Hello from the rainy Philadelphia suburbs!
It is a lazy Sunday. Rainy and grey outside but cozy in here on the couch between the two snoozing cats that live here at the Chateau Working Stiff. I am toying with the idea of baking cookies later. Who knows – I may even have some cider!
Several days ago, I wrote a post about the London leg of the trip to Europe we took this summer. Over the past few days, I have completed two slide shows of the Paris leg of that trip, and have loaded them to YouTube. The only reason for the two shows rather than one is that I broke it up in an effort to avoid putting viewers to sleep! Please find the links below and enjoy the tour.
As I did with the recent London post, I’ll try in this one to summarize some actual useful information about what we did in Paris and how we did it. Mrs. Working Stiff calls me “The Planner”, and I suppose that I earn that name.
I studied numerous guide books in preparation for this trip. It is fair to say that we did substantially more preparation for the Paris part of the trip relative to the London part, for two main reasons. We were in Paris for longer (eight days in Paris after five in London), and then of course, the language barrier. I have a small background in French and both of us spent months quizzing each other on some basics. As I imagine is the case for many visitors, that was the “scariest” aspect of the trip (though scary is really too strong a word). In fact, thanks to some preparation and a respectful approach to the locals, the language barrier was no barrier at all.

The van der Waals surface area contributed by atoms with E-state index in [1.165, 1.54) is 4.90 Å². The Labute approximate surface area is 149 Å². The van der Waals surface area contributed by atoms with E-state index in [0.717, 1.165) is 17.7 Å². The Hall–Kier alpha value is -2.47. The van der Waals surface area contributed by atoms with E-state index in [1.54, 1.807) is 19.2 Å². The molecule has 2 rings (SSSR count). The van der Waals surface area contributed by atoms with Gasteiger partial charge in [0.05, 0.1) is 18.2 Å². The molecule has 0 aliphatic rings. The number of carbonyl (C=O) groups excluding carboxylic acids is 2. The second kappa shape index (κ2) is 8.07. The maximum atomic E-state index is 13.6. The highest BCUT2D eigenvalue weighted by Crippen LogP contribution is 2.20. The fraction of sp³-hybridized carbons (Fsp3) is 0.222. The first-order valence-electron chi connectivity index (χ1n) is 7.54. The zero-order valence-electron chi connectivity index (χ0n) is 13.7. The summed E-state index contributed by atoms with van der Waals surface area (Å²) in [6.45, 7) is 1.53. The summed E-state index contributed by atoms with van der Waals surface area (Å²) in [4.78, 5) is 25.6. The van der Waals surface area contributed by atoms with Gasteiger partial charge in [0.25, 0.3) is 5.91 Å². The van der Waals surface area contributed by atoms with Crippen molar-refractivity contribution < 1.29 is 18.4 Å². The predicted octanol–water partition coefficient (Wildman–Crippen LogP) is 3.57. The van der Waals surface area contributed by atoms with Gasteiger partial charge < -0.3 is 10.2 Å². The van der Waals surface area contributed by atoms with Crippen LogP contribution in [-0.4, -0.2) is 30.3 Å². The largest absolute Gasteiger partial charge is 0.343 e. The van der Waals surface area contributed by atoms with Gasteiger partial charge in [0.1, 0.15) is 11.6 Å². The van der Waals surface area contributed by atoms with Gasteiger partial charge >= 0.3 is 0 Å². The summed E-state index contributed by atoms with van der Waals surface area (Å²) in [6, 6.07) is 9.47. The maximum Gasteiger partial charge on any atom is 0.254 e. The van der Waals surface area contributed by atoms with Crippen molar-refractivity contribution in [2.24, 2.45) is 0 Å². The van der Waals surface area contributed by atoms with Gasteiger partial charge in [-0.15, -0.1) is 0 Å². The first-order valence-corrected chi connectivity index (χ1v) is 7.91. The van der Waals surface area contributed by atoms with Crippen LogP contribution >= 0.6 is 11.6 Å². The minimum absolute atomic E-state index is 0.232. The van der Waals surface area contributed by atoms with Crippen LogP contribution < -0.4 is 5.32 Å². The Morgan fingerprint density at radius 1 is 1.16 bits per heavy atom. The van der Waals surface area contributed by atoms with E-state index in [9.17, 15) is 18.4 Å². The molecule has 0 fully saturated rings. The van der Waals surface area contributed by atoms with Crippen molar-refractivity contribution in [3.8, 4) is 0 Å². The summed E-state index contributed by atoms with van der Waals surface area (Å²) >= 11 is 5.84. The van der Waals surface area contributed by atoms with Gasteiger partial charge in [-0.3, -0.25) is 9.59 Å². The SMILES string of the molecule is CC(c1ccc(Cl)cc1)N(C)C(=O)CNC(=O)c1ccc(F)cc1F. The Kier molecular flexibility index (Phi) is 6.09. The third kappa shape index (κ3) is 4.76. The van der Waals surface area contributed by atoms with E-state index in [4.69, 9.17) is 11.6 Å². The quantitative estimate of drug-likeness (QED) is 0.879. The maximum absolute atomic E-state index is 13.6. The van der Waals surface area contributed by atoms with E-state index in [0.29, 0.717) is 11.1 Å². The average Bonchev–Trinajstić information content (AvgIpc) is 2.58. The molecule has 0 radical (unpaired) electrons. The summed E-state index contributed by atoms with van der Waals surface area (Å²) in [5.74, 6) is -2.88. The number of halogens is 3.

Some odds & ends
Money. The currency in France is the Euro, and while we were there, one Euro was worth about $1.10. So, for example if you wanted to gauge the cost of a glass of wine, or relate it to your experience back home, you would add a tenth of the cost to give you a rough idea. A glass of wine for six Euros would then equate to about $6.60. You could do something like that to help you ballpark a value, but in practice, with the currencies that close, we found that it wasn’t worth thinking about very much. (Mind you, we weren’t buying Chanel bags or even expensive dinners.)
You can use your ATM card at machines everywhere to get cash. Of course, just as it is here in the US, you may be charged a small fee for using that particular machine. Be aware of that, though, as I experienced in London, we saw ATM machines that advertised NO FEE. We paid no ATM fees for our entire trip. I should mention that those machines are not called “ATMs” in Paris, though I don’t remember the correct term. No matter, they were everywhere. We never had to look far and never had to ask anyone.